Daily protein requirements are dependent on two main factors: body weight and activity levels. There are lots of opinions as to exactly how much protein is required with the standard government recommendation being the lowest and bodybuilder’s and supplement company’s recommendations being the highest. This chart represents the generally accepted middle ground.
|Daily protein requirements in grams per kilogram of bodyweight|
|Recreational adult exerciser||0.8 – 1.5|
|Adult endurance athlete||1.2 – 1.6|
|Growing teenage athlete||1.5 – 2.0|
|Adult building muscle mass||1.5 – 1.7|
|Adult estimated upper limit||2.0|
Types of protein supplement
Protein supplements are very popular and are made from a very wide range of ingredients. Trainers should be aware, however, that even products with similar ingredients can vary significantly in quality depending on how they are processed and what additives are also present. If asked, trainers should steer their clients toward products that contain the fewest artificial additives including flavours, colours and sweeteners.
Whey protein – derived from dairy, whey is one of the most popular forms of protein. High in essential amino acids, it is quickly digested and utilised making it ideal for after exercise.
There are three main types of whey protein, listed in order of purity:
- Whey protein isolate
- Whey protein concentrate
- Hydrolysed whey protein
Because whey protein is derived from dairy, people who are lactose intolerant may find it causes stomach upsets and other unwanted side-effects and should choose a dairy-free protein.
Casein protein – also derived from dairy, casein digests more slowly than whey which means that it is ideal for night-time consumption.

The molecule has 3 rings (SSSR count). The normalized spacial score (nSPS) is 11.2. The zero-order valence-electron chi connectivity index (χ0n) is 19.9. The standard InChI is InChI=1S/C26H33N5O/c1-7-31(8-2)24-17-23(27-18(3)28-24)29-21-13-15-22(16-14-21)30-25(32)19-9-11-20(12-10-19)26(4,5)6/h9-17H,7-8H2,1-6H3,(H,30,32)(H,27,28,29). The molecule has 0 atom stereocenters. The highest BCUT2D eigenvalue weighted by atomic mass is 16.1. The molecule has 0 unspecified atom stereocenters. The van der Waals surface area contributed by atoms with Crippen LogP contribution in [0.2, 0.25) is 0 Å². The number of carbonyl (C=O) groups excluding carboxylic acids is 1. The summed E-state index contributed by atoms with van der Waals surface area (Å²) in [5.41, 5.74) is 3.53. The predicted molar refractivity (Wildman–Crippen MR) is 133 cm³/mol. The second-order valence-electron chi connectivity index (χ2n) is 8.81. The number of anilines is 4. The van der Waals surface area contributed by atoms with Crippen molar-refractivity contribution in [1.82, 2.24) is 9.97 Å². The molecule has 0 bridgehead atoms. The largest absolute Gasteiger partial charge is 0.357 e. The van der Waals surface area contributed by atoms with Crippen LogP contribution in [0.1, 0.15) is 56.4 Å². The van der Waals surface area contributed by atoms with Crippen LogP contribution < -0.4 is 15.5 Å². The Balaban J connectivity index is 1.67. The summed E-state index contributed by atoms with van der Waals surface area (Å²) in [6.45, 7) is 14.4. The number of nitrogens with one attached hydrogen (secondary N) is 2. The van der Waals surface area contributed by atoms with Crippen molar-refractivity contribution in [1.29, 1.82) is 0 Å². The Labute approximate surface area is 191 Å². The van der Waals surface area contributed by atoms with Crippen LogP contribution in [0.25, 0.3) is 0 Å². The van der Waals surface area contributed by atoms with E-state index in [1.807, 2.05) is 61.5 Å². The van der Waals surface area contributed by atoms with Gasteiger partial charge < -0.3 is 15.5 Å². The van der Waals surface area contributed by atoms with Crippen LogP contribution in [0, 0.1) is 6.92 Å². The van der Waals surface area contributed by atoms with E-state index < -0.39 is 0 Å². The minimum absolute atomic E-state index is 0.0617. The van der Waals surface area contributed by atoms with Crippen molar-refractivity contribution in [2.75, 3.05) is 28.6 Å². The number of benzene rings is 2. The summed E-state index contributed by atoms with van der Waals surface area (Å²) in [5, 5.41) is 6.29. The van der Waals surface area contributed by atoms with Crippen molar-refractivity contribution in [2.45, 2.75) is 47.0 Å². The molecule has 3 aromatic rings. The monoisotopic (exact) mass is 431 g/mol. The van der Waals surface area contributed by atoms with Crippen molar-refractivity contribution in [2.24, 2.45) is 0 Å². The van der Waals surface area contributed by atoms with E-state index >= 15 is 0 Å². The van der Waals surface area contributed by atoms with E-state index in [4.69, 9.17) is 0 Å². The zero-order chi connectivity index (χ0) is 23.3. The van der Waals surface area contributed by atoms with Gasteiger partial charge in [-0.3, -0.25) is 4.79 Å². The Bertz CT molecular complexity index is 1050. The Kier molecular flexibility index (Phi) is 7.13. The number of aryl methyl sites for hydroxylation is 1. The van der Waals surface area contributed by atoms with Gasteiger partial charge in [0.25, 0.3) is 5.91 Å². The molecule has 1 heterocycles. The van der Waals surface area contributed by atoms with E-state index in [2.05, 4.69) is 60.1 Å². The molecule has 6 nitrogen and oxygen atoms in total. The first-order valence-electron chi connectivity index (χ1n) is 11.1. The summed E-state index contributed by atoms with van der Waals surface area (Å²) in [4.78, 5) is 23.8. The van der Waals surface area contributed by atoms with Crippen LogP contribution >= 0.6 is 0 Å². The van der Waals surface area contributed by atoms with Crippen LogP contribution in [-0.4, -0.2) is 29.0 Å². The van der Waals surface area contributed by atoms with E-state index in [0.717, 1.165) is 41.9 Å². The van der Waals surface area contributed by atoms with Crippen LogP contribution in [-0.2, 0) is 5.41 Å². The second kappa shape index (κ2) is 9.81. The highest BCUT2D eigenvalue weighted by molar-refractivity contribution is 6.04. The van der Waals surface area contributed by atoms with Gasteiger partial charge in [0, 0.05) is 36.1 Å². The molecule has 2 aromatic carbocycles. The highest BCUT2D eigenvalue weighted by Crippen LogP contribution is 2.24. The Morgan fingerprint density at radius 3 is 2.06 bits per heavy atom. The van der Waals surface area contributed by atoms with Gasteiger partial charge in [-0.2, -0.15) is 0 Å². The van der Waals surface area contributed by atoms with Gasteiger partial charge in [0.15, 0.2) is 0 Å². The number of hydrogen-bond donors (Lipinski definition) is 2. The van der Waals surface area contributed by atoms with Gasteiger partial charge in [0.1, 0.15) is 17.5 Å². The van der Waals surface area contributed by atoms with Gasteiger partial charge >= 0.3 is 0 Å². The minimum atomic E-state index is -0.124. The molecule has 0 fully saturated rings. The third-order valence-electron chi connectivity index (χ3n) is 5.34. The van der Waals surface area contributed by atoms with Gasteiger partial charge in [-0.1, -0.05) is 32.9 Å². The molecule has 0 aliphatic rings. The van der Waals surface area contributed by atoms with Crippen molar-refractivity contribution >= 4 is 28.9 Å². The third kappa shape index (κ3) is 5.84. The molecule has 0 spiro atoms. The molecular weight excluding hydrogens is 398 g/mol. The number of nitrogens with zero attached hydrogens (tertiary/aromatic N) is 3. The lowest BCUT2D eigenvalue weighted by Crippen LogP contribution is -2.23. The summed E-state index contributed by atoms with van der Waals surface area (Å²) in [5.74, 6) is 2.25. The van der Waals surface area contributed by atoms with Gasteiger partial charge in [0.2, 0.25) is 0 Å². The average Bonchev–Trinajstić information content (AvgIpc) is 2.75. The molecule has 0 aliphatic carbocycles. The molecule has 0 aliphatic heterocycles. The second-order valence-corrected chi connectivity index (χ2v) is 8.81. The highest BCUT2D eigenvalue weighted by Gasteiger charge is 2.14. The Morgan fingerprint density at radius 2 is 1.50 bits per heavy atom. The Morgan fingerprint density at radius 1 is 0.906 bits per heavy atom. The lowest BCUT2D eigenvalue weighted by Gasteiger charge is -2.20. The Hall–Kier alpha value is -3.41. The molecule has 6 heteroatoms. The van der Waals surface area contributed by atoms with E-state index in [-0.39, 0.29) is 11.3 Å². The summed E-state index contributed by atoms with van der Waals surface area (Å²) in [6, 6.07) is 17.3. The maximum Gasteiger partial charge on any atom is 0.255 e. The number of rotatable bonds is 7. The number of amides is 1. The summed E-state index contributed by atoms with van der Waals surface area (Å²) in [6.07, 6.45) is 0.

Soya protein – soya protein is ideal for vegetarians and is made from soya beans. It does not usually contain as much protein per gram as whey.
Pea protein – a vegetarian protein that contains no lactose which means it’s ideal for those who suffer issues with dairy-derived proteins. The protein content compares favorably to other protein powders and usually delivers around 25 grams per standard serving.
Rice protein – another vegetarian/vegan-friendly source of protein, rice protein (or, more specifically, brown rice protein) is also lactose-free and provides a solid serving of good quality, easily digestible protein.
Hemp protein – hemp protein is suitable for vegans and vegetarians alike and is free from lactose and high in omega-6 (healthy), fats and fibre.
Protein is essential for muscle repair and growth but consuming more than the body actually needs will not hasten muscle growth and could lead to unwanted fat gain.
Protein supplements are useful if a client is unable to consume enough protein-rich food or needs a convenient, portable source of protein. Protein supplements are also ideal for consumption immediately after exercise when they may help accelerate post-exercise recovery.
However, supplements should not be seen as “miracle foods” or used to prop up an otherwise nutritionally unhealthy diet or poorly planned workout program. The sensible use of a good quality protein supplement may be beneficial for some exercisers but should not be viewed as essential.